October 1, 2012

Girdler, an infant, by et al. v. Girdler, et al., Pulaski, 1919

Girdler, an infant, by et al. v. Girdler, et al.


184 Ky. 260; 211 S.W. 857; 1919 Ky. LEXIS 67

May 13, 1919, Decided

PRIOR HISTORY:  [***1]  Appeal from Pulaski Circuit Court. 

DISPOSITION: Judgment reversed.

COUNSEL: BEN V. SMITH & SON for appellants.

E. T. WESLEY for appellees. 



 [*260]   [**857]  OPINION OF THE COURT BY JUDGE SAMPSON--Reversing.

George B. Girdler, the owner of a tract of about 28 acres of land in Pulaski county, died some time prior to 1908, and left surviving him a wife and five minor children. This action was instituted by the widow, Mary L. Girdler, against the infant children for a sale of the land owned by Girdler and a division of the proceeds, upon the allegation that the land was indivisible. A guardian ad litem was appointed to represent the infants and filed an answer in which he alleged that he, "after an examination of the pleadings and evidence herein, is unable to make an affirmative defense, but believes the relief prayed for would be to the best interest of the said infants." One deposition only was taken and that supports the allegations of the petition. The case was then submitted for judgment and decree entered directing a sale of the land as prayed, and in due course the sale was had of the lands by the commissioner, at which sale J. W. Girdler became [***2]  the purchaser at the price of $ 100.00. The master commissioner was directed to and did make a deed for the lands to the purchaser, and the purchaser paid into court the amount of his bid, which sum was first applied to the payment of cost and then distributed among the children and widow.

About nine years after the rendition and entry of this judgment, the youngest heir, Lena P. Girdler, yet an infant, by her guardian, prays an appeal in this court and asks a reversal of the judgment. There is no brief in the record for the appellee, and the purchaser, J. W. Girdler, is not a party to the action.
 [*261]  The ground relied upon for a reversal of the judgment is the failure of the plaintiff below to take proof in depositions upon interrogatories instead of upon notice and personal examination. Sec. 574 of the Civil Code specifically provides that a deposition which is to be read as evidence against infant defendants, not under the disability of coverture, "must be taken upon interrogatories." In the case of Womble v. Trice's Guardian, 112 Ky. 533, 66 S.W. 370, this court, in considering a similar objection, said: "The section peremptorily requires all depositions [***3]  to be taken upon interrogatories in two classes of cases: (1) where all of the parties against whom they are to be read have been constructively summoned and have not appeared; (2) where all of the parties against whom they are to be read are defendants, and under disability other than coverture, or infancy and coverture combined. It applies to all actions except those for divorce and alimony, and the custody of children, involved in such suits. The only defendant to this action was the infant, Betty Trice. She was the only party against whom the depositions were to be read, and was under disability other than coverture, or infancy and coverture combined. The proof should therefore have been taken upon interrogatories." As the deposition taken in this case was to be read against the infant defendants only, and none of them were under the disability of coverture, it is manifest that the Code provision has application to this case, and as the deposition was not taken upon interrogatories, there was no competent proof before the court upon which to render judgment. The judgment is therefore erroneous but not void. The Code provision is mandatory and must be complied with. Luscher v. Julian's Admr., 173 Ky. 150, 190 S.W. 692. [***4]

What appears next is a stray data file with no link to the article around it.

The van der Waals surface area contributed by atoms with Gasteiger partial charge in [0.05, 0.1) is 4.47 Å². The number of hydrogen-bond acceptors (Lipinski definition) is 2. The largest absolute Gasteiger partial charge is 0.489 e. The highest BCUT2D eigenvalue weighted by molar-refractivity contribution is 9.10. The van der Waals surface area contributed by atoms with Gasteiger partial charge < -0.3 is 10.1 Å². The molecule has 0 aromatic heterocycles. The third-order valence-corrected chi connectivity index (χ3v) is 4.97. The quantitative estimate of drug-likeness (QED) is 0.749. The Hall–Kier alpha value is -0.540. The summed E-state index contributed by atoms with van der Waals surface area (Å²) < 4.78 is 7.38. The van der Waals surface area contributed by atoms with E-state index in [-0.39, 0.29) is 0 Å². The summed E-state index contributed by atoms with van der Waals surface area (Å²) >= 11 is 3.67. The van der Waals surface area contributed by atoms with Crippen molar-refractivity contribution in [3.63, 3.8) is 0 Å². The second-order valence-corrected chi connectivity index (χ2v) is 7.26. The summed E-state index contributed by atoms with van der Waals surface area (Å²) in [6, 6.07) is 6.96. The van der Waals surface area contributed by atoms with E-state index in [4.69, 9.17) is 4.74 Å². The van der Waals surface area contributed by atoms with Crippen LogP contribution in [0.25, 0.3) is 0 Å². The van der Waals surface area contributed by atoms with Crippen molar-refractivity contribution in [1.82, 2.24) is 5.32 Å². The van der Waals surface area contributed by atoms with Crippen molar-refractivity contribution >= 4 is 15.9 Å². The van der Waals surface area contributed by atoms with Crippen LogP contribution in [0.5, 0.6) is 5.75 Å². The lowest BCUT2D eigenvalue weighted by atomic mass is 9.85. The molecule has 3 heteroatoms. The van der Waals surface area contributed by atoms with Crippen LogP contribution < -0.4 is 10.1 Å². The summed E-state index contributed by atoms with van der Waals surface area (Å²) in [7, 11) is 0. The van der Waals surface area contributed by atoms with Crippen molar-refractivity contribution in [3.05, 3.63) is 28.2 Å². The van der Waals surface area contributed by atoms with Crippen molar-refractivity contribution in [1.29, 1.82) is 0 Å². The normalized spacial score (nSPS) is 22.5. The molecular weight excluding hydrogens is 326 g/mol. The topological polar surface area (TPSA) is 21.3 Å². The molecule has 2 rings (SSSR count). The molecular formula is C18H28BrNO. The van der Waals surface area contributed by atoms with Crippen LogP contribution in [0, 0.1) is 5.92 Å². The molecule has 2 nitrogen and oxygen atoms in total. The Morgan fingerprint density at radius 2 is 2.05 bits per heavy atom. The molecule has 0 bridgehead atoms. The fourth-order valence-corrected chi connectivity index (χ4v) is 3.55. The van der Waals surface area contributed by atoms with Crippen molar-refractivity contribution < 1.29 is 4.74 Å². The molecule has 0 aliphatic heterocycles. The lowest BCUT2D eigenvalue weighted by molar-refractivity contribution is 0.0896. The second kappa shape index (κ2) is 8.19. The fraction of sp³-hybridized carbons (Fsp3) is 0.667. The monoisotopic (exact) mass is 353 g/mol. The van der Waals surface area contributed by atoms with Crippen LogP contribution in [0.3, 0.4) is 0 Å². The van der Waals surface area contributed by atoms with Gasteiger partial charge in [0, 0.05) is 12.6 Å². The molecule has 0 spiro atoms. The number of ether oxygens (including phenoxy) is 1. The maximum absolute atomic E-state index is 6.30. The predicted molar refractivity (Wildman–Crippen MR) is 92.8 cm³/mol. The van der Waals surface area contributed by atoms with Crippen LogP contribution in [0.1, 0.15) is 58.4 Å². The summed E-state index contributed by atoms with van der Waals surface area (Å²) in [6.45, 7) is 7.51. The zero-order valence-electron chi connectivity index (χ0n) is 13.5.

The judgment, therefore, must be reversed in so far as it affects the infant appellant, Lena P. Girdler.

If J. W. Girdler, the purchaser at the decretal sale of the property in controversy, was a stranger to the record and a bona fide purchaser within sec. 391 of the Civil Code, the sale cannot be set aside, but if  [**858]  he was not a bona fide purchaser within the meaning of that section of the Code, then the sale might be set aside. Webb v. Webb's Guard., 178 Ky. 152, 198 S.W. 736; Hays v. Beaver Creek Coal & Coke Co., 178 Ky. 149, 198 S.W. 743.

Wherefore, the judgment is reversed for proceedings not inconsistent with this opinion.

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